words by Andrew Frisicano, photos by Bao Nguyen
Some people waited in the rain, some grabbed their wrist band and ran home, one person I saw even constructed a counterfeit entry pass out of tape and markers for fear of getting shut out. Others just walked right in. Whatever your experience, if you made it to the August 2nd Jelly NYC Pool Party show, it was worth the mess. The decision to call off the event's East River State Park/Williamsburg Waterfront location was made by the State Parks Dept. around 3pm, a fact that highlights a point made earlier in week by the Times -- that putting on outdoor concerts in NYC is often a bureaucratic and logistical nightmare.
Nonetheless, the show was moved to the nearby Brooklyn Bowl - a recently opened nearby venue - and doubled into a late and early show (both still all-ages). At 10:45pm I walked up to the Brooklyn Bowl without a wristband and by 11pm I was inside. I hear it wasn't as easy for those who opted for the 6:00pm show, though the late show was still packed.
After an opening set by a DJ/guitarist laying Eastern-sounding scales over looped beats, Ed Schrader, another opening act, took the stage armed with just a floor tom and his voice. Ed pointed his unhinged gaze, vaguely reminiscent of Charles Manson, at the audience and ably pounded the drum while delivering lines about "beautiful transvestites in the rain." The tunes were energetic and immediate -- enough so that some crowdmembers caught on to the repetitive hooks and sang along.
The headliners, a triple bill of Deerhunter, No Age and Dan Deacon (without his ensemble), managed to fit a full two hour, "round robin" set into the late show, which finished just shy of 2am. They traded off single songs at first (one Deerhunter, one No Age, one Deacon, etc..), then after two or so go-arounds, played songs in pairs. The latter set-up eased the jolting shifts in energy, and was more forgiving to Deerhunter, who was by far the most subdued of the three.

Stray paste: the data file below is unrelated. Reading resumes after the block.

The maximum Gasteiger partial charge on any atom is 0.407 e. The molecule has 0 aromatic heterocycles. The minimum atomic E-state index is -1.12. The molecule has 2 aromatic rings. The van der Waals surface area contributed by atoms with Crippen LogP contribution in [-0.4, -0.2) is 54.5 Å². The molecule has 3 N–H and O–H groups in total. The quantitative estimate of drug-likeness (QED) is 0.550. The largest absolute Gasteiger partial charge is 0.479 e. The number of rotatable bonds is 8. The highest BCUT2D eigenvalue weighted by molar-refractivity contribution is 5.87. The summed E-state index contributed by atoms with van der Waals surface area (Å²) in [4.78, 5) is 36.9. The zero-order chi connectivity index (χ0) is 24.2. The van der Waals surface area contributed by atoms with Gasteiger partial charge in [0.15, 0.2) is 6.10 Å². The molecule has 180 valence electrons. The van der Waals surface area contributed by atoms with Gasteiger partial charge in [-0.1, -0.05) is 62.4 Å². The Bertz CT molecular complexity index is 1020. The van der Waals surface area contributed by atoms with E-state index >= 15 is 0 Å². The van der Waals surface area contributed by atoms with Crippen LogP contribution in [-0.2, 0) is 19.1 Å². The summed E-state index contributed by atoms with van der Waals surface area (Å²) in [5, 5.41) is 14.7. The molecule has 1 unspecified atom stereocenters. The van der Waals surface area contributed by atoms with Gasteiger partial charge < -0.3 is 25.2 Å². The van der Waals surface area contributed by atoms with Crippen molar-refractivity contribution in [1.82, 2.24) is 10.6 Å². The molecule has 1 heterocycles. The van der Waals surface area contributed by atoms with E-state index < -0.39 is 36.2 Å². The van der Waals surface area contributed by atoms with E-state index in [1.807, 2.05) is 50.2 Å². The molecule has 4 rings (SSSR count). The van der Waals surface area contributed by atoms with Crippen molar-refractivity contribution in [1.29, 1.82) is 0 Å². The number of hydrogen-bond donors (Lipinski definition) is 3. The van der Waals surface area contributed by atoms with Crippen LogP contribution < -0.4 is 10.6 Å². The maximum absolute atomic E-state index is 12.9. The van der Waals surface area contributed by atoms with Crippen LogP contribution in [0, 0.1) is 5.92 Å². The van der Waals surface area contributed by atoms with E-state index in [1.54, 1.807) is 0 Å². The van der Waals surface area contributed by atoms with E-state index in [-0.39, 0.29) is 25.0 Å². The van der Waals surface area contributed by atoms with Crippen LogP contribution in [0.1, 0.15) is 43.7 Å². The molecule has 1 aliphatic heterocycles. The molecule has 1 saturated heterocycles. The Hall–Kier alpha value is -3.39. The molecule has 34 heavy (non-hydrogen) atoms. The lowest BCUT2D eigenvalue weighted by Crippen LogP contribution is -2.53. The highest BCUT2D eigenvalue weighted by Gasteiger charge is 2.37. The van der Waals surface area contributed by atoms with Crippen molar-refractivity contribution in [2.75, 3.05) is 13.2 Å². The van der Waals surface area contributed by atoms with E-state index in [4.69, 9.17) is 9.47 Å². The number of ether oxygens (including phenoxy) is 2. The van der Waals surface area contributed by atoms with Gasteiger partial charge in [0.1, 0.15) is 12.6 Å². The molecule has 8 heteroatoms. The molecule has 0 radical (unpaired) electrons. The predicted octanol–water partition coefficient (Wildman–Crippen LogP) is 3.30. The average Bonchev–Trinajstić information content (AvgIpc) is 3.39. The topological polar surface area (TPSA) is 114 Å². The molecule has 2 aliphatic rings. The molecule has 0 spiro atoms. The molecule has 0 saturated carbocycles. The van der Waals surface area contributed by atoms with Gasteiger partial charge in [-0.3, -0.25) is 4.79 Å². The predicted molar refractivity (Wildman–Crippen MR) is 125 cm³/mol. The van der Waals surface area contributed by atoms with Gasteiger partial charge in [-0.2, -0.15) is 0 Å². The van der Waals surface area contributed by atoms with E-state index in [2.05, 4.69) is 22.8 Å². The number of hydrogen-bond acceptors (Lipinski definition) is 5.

More than once, Dan Deacon's mountainous beats gave way in deadening fashion to a florid but not as physically propulsive Deerhunter jam. While his songs were up, Deacon engaged in his usual audience participation games (which hopefully get some kind of update if they come back again). Those included touching your neighbor's head, group miming, and a "London Bridge"-like chain of people that snaked across the Bowl and gave a nice tour of the space's different rooms. He remarked that it'd most likely be his last NYC show this year, and paused one song mid-beat to make an announcement about not running across the stage.
The groups collaborated at the beginning and end (with some touches in between) and celebrated the finale of a long day by throwing their instruments and whatever else (I think I saw a tour manager) into the crowd. They all milled around afterward to chat and give out high fives.
This was a review of the late show. More pictures from the early show below...
Video from the NJ show (one night earlier - outdoors and sunny), HERE.